Posted January 26, 2018
API’s Monthly Statistical Report (MSR) is a goldmine of information about our industry – and now the public can access it for free.
Responding to new and evolving marketplace needs, API is now sharing the MSR free of charge on its website beginning this month. The report includes analysis of recent developments for major products, imports, refineries and inventories – accompanied by API graphs. Published two months before the U.S. Energy Information Administration’s monthly data, the MSR is especially valuable for industry members, academics and students who follow natural gas and oil trends. Click here for the 2018 MSR publishing schedule.
Noteworthy big trends in the December 2017 report:
- U.S. oil production increased in December to 9.75 million barrels per day (mbd), a 47-year high, while U.S. exports of crude oil and refined products – up by nearly 1 mbd for 2017 – set new records. Total petroleum deliveries in December were the strongest of any month in the past decade.
- For 2017, total domestic petroleum deliveries rose by 1 percent year-on-year (y/y), despite oil prices that rose over the second half of the year.
- The fourth quarter of 2017 generated the largest quarterly inventory drawdown on record – 172 million barrels over three months, which reflects a combination of solid demand with U.S. crude oil and refined product exports (6.5 MBD in December).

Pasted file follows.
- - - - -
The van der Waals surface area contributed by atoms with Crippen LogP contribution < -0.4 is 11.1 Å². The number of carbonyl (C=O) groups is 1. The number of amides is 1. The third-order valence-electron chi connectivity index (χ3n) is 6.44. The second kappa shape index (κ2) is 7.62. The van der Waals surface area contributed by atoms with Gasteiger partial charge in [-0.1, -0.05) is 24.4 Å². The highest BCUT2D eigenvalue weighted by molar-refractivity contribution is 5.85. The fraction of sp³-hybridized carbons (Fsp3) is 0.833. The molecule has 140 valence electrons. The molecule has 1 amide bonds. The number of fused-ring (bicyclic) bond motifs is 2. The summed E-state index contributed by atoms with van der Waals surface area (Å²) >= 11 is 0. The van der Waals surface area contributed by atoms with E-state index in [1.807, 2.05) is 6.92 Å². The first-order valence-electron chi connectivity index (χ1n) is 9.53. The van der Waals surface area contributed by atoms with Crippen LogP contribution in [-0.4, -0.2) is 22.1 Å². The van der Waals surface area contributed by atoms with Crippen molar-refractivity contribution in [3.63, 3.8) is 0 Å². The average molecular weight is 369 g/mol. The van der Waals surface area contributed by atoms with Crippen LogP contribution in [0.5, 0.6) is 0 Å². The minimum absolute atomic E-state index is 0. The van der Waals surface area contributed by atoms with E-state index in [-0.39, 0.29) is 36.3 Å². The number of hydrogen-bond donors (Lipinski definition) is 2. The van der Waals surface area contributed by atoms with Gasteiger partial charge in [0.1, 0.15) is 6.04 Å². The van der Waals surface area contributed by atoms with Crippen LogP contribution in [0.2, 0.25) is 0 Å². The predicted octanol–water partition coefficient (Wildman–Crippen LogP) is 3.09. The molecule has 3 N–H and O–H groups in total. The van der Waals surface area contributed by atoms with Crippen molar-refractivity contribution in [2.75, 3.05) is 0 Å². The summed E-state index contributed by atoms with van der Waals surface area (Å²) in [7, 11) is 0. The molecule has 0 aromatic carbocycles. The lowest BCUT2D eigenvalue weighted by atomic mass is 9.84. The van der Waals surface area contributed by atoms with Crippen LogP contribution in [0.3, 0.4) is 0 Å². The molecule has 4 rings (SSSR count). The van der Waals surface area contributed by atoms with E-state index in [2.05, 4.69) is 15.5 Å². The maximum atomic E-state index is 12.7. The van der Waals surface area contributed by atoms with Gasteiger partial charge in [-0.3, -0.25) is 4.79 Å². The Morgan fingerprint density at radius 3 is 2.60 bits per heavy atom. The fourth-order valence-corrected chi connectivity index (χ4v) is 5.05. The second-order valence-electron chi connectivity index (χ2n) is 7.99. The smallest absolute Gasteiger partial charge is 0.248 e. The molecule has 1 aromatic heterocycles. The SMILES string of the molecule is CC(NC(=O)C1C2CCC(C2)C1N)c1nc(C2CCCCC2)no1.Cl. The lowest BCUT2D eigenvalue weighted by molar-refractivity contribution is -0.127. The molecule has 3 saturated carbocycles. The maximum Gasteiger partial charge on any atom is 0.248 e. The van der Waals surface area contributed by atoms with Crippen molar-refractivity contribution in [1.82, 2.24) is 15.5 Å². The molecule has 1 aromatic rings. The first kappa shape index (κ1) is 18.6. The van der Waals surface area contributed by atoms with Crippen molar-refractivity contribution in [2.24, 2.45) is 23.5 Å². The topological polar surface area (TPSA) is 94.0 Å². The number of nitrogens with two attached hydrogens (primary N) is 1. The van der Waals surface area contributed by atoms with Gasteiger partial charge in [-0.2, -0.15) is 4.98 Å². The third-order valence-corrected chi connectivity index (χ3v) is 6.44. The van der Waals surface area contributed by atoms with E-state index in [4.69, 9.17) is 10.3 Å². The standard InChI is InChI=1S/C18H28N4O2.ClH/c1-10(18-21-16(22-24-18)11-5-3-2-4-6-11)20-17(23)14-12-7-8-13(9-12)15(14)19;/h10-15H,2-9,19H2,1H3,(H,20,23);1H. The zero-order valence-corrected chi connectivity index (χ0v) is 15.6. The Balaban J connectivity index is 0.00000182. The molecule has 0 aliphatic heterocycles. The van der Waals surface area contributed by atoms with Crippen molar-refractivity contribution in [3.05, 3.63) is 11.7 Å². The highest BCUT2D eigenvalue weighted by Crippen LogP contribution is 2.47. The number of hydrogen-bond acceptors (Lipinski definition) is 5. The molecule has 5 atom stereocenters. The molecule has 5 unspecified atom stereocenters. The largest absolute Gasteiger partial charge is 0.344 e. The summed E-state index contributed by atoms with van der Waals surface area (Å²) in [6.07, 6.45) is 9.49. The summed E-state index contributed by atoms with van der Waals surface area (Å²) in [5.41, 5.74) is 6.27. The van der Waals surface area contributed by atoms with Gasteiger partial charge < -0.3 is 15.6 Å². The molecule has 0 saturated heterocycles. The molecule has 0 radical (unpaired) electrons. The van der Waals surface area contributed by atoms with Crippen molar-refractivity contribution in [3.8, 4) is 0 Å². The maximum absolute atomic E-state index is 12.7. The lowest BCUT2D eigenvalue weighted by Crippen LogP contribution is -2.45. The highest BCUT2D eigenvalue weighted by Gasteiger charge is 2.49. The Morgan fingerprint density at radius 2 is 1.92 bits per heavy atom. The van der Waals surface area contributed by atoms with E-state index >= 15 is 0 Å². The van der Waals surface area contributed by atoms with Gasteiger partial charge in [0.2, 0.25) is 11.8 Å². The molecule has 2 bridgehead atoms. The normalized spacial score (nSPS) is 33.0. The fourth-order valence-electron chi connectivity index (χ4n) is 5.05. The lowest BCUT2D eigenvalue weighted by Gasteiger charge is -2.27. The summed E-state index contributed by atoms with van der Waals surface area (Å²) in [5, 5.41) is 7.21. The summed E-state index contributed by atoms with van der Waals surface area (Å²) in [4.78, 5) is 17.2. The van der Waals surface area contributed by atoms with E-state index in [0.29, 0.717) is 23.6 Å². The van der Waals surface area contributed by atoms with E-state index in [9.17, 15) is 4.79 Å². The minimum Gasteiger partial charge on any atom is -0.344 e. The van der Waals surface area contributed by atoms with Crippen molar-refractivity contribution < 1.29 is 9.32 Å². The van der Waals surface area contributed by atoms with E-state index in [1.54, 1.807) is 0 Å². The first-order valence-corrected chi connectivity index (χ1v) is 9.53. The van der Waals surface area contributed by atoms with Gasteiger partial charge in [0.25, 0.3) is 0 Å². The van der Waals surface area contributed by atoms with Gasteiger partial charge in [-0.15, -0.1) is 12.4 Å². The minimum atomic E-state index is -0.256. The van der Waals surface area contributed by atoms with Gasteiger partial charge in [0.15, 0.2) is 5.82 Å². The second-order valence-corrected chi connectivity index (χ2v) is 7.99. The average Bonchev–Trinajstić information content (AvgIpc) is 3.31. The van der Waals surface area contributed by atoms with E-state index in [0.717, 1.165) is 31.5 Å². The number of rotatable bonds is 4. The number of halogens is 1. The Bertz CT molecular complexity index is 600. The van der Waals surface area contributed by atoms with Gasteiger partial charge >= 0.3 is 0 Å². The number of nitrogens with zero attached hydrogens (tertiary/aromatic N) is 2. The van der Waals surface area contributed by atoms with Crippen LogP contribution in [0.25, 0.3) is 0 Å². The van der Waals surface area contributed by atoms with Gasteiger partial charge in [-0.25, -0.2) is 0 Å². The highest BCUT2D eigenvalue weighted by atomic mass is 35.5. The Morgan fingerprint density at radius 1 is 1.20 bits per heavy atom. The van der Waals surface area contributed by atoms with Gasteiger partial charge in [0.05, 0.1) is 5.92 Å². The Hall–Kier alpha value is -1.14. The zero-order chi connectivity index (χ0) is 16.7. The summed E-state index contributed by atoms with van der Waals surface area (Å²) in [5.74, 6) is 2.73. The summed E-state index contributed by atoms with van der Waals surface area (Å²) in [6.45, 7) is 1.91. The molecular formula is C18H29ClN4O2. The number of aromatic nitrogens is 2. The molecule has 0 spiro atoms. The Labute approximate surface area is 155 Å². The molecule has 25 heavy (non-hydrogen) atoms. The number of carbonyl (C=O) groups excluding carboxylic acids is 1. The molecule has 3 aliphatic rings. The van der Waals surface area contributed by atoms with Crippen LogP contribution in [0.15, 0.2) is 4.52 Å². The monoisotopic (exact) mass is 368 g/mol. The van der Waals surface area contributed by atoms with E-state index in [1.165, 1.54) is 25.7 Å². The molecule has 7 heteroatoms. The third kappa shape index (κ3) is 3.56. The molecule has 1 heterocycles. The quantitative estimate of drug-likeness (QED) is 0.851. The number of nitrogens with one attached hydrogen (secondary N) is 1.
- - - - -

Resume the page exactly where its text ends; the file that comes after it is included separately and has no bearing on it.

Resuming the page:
Refined product highlights:
- Consumer gasoline demand rose by 0.5 percent y/y to 9.3 million barrels per day, which was the strongest December since 2006. Consequently, annual 2017 gasoline demand was the highest on record.
- Robust freight transportation activity drove distillate demand growth of 1.5 percent y/y, reversing two consecutive annual declines.
- Strong air transportation growth in 2017 drove the highest jet fuel demand in 17 years.
- Residual fuel oil, which is used in electric power production, space heating, vessel bunkering and other industrial applications, rebounded to its highest level since 2012.
- Petrochemical feedstocks gained ground, ending the year up 6.7 percent versus December 2016.
The monthly transportation fuel trends – gasoline, diesel and jet fuel – have been consistent with the solid macroeconomic backdrop but also highlight continued structural shifts in U.S. manufacturing. The continuation of the U.S. energy renaissance hinges on resilience of its oil and natural gas supplies, downstream adaptability to leverage advantaged feedstocks, plus free trade. With these ingredients, historically the data suggest the stage is set for increased natural gas and oil activity. Upstream drilling began 2018 on a strong note with rigs up 35 percent y/y as of Jan. 19, and downstream refinery utilization of 94.8 percent in December was the third highest rate in more than 12 years.
API’s MSR is produced from API’s Weekly Statistical Bulletin (WSB), which since 1929 has been a go-to information source on natural gas and oil industry statistics. The WSB is available via subscription only. Click here for more information.
ABOUT THE AUTHOR
Dr. R. Dean Foreman is API’s chief economist, specializing in energy and global business. With a Ph.D. in economics from the University of Florida, he came to API from Saudi Aramco Strategy & Market Analysis in Dhahran, where he managed short-term market monitoring and the long-term oil demand outlook. Foreman has more than 20 years of industry experience in corporate strategic planning, forecasting, finance / risk management and regulatory policy at ExxonMobil, Talisman Energy and Sasol North America.